Since I started at the bottom, my focus has always been to build a financial bridge to my dreams. In the same vein, Steph Curry desired to dominate the NBA. He had to build a bridge to get there. He knew that he wouldn’t get there without putting in the hard work on the front end.
Too many people assume that if they do something for a little bit that success will follow immediately. It’s all part of our society’s instant-gratification mentality. I have friends that are shocked at how much work that I put into this blog. It takes as much time as my full time job most weeks, but I love every second of it. I’m hoping that it will pay off in the long run, in the same way it did for Steph Curry.
Ever since I graduated college, I really wanted to pursue the route of financial counseling. I knew that I could steer people in the right direction and provide valuable counsel. However, I constantly heard that no 40 or 50 year old would want to hear from a 21 year old about how they should operate their finances.
It makes sense. What freshly-minted college graduate has a significant amount of life experience? I would be doubtful too of a youngin trying to tell me how to manage a household or save for tomorrow while living for today.
But, I got older and wiser and began to hone my financial craft. I rounded out my skill sets by learning about investments, taxes, debt, and the psychology of finances. I began to volunteer at church as a financial course facilitator. However, I soon realized I wanted to reach more people with a slightly different message.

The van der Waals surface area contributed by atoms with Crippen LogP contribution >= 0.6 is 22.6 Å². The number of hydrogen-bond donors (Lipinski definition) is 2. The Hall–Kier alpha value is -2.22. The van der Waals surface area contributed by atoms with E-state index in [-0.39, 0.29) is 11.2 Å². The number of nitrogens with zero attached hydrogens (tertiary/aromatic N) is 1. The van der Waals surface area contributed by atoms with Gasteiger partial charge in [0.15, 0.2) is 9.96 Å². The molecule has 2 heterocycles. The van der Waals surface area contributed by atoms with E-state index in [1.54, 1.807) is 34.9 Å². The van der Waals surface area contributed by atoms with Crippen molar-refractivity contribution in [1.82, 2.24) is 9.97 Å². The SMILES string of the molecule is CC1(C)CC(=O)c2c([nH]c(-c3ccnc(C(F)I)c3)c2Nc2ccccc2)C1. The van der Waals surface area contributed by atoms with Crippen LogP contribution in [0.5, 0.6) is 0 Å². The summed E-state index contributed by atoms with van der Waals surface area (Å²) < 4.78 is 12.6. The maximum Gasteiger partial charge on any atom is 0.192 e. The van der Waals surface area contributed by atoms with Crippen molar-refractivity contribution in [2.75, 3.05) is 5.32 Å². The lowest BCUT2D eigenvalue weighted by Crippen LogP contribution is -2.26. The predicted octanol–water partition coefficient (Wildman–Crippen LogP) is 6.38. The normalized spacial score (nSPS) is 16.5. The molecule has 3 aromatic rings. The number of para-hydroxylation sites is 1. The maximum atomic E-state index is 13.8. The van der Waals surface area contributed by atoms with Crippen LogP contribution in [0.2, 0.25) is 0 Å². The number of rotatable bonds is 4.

Creating Something New
A strong desire I have had is to come up with alternatives to some of the mainstream financial courses available to the public. Much of the advice feels outdated, and their empires have grown so much that money has become more important than people.
With that said, I’ve been working on creating a course called Reaching FIRE. My intention was that it would combine and incorporate all the best practices into an easy-to-follow guide. I hope it will make a tremendous difference in the lives of everyone who takes it. The book-portion of the course should completed by the end of August.
I’d love for you to review the material and provide feedback on what I’ve done right and what I’ve done wrong once I finish. While I may not be Steph Curry, I believe I can make an impact in an area that I care so much about.